I may not work with brands on the level that bloggers like Gala Darling or Rumi Neely; it's doubtful that you'll see my face gracing a bill board, or on a luxury website. It's doubtful that luxury designers will ever invite me to tea or hand over their handbags. Despite this, I've worked with my fair share of brands in my years of blogging. From those who have contacted me to those I've initiated the relationship with, working with brands is as challenging as the tango.
With the upcoming panel “Working With Brands Gracefully” at Evolving Influence, I thought I'd share some tips and thoughts, questions, and extra credit reading to get you in the mental mindset for the panel.
What Brands want from YOU:
Why do you want to work with brands? Is it for free swag? To increase your authority as a blogger? Is it to network and launch yourself in to a full-time fashion career? Are you aware of what brands what from you–whether it's SEO links or access to your audience? And are you okay with that?
One aspect of brand work that I pride myself on is my honesty; it builds my authenticity online, and I believe (and hope!) that my readers trust my opinions. When working with brands, this is invaluable: this is what brands are really after– your voice, your relationships, and your authority. This is where marketing fails them. Word of mouth and personal opinion can sway the opinion of other buyers so much more than a well placed ad can.
Your voice, your relationships, your authority? This is what you have to set a price on. Not an ad space on your site, but yourself.
The FTC shook down the blogging community when it came out with guidelines on how a blogger had to disclose freebies and payments received (because face it– companies were doing shady things like paying to produce posts, paying to sway opinions, content & reviews, and that defeats the purpose of blogging).
Though many complained, this could have been one of the best moves for bloggers, as it gave us a built in defense against unethical (or just uncomfortable) business opportunities. Has someone propositioned you with a brand collaboration that you're uncomfortable with? Find out how it fits within FTC guidelines. Any brand who is WORTH collaborating with will respect you and your guidelines for content.
I encourage bloggers to think about these things before they happen– how do you feel about text links? What is your site worth to you? What is your audience worth? Do you want to integrate sponsored content? Is developing relationships with brands a priority to you, or will you evaluate based on the company and the offer?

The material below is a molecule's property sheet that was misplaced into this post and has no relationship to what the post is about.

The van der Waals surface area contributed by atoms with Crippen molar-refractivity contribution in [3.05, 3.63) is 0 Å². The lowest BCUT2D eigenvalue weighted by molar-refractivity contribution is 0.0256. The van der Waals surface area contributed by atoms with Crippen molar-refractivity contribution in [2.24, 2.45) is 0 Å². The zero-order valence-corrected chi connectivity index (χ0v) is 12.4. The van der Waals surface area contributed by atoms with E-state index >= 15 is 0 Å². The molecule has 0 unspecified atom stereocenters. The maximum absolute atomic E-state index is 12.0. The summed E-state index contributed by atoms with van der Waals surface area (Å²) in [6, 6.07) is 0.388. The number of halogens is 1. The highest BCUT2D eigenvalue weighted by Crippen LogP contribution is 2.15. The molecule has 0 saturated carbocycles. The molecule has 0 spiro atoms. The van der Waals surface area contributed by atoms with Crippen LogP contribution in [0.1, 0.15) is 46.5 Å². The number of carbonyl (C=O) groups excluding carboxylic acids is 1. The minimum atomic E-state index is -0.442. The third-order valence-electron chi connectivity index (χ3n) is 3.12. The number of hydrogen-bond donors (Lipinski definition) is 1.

Credibility & Transparency- What's at Stake?
What defines a blogger's credibility? Who are bloggers you find credible, and why? Is it based on their interaction not only with brands, but how they conduct themselves in the blogging community? Is it based on selectivity?
As a blogger begins to work more with brands, does their credibility go up/down/stay level? Or does it vary based on the projects they are working on? Does accepting the same product for review that is on 200 other blogs decrease your credibility? Do more exclusive projects increase your credibility?
I believe that a blogger can work extensively with brands, be transparent, and maintain credibility. A fantastic example of this is Sal from Already Pretty. What Sal does and how she does it isn't easy– a blogger's credibility can go from exemplary to fraud within a few months. (It's not just brand work that can impact a blogger's credibility.) Sal manages to work extensively with brands, and in a way that feels authentic to herself and her site.
In my opinion, your credibility and authority is your most valuable asset as a blogger. What value do you put on it? Would you let a brand relationship compromise it?
Content Management: Editorial vs. Advertisements
Have you noticed in magazines how it's become difficult to tell the difference between advertisements and editorial? That shift can and is happening in blogging. You may see “Sponsored Post” in a title or a small notation saying, “This blogger received compensation for this post.”
As soon as you accept money for content, you've moved from editorial to advertorial: true or false?
Does it bother you when you see a blogger accept funds for posts? Or as a blogger, do you recognize it's just them making a living off their work? On the flipside… how do those variables change when you consider that a substantial portion of a blogger's readership may be made up of non-bloggers? And that those non-bloggers aren't aware of FTC guidelines, bloggers making money off their posts–that they just view it as fashion loving men and women sharing with the world?
I genuinely believe that banner ads will be obsolete within the next decade, if not much sooner. With that demise will be a need to create new ways of promoting brands and products through blog, and that will likely call for new and dynamic means of integrated sponsorship. Video footage, vlogs, brand endoresements, and more– we'll likely start seeing those on more and more blogs in the future. How does that make you feel? How does that impact your future vision of your own blog?
Working with Brands Gracefully
When you start monetizing your blog, questions start to come up. How as a single blogger can you keep the division between business and editorial? How do you maintain your credibility with your readers, is transparency enough?
- Defining the difference between promotional and editorial
- Gifts or Bribes?
- Fact checking… is Google enough?
- Integrated sponsorships. Do they affect your credibility?
Moderated by Kristina Medhus, Pretty Shiny Sparkly Panelists: Sasha Wilkins, Liberty London Girl • Rebecca Stice, Clothes Horse • Kristin Knox, The Clothes Whisperer • Lindsey Calla, Saucy Glossie • Rachna Shah, KCD